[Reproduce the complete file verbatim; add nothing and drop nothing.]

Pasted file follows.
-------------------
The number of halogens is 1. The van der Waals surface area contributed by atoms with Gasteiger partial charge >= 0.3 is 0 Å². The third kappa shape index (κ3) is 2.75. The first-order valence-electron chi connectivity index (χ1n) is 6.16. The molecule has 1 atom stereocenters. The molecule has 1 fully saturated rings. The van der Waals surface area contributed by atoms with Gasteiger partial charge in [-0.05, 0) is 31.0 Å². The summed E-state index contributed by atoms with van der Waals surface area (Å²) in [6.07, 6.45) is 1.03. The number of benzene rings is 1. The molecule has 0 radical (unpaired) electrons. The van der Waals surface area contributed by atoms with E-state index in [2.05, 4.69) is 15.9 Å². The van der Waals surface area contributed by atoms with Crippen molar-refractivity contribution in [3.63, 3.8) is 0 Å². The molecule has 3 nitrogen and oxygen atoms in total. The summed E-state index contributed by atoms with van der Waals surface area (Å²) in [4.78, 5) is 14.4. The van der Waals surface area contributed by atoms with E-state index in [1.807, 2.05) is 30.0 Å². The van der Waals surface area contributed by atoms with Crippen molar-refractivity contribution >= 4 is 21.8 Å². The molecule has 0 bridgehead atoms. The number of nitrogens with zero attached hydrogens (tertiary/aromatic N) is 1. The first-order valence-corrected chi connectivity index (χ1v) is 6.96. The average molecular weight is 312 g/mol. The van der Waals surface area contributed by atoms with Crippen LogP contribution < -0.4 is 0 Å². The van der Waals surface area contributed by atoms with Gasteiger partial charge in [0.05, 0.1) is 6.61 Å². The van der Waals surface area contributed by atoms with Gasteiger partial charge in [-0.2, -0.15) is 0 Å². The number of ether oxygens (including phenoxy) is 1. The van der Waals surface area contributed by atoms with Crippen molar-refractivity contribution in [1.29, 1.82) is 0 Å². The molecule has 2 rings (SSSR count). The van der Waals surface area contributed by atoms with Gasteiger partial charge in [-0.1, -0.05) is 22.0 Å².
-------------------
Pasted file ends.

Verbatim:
The number of halogens is 1. The van der Waals surface area contributed by atoms with Gasteiger partial charge >= 0.3 is 0 Å². The third kappa shape index (κ3) is 2.75. The first-order valence-electron chi connectivity index (χ1n) is 6.16. The molecule has 1 atom stereocenters. The molecule has 1 fully saturated rings. The van der Waals surface area contributed by atoms with Gasteiger partial charge in [-0.05, 0) is 31.0 Å². The summed E-state index contributed by atoms with van der Waals surface area (Å²) in [6.07, 6.45) is 1.03. The number of benzene rings is 1. The molecule has 0 radical (unpaired) electrons. The van der Waals surface area contributed by atoms with E-state index in [2.05, 4.69) is 15.9 Å². The van der Waals surface area contributed by atoms with Crippen molar-refractivity contribution in [3.63, 3.8) is 0 Å². The molecule has 3 nitrogen and oxygen atoms in total. The summed E-state index contributed by atoms with van der Waals surface area (Å²) in [4.78, 5) is 14.4. The van der Waals surface area contributed by atoms with E-state index in [1.807, 2.05) is 30.0 Å². The van der Waals surface area contributed by atoms with Crippen molar-refractivity contribution >= 4 is 21.8 Å². The molecule has 0 bridgehead atoms. The number of nitrogens with zero attached hydrogens (tertiary/aromatic N) is 1. The first-order valence-corrected chi connectivity index (χ1v) is 6.96. The average molecular weight is 312 g/mol. The van der Waals surface area contributed by atoms with Crippen LogP contribution < -0.4 is 0 Å². The van der Waals surface area contributed by atoms with Gasteiger partial charge in [0.05, 0.1) is 6.61 Å². The van der Waals surface area contributed by atoms with Gasteiger partial charge in [-0.2, -0.15) is 0 Å². The number of ether oxygens (including phenoxy) is 1. The van der Waals surface area contributed by atoms with Crippen molar-refractivity contribution in [1.29, 1.82) is 0 Å². The molecule has 2 rings (SSSR count). The van der Waals surface area contributed by atoms with Gasteiger partial charge in [-0.1, -0.05) is 22.0 Å².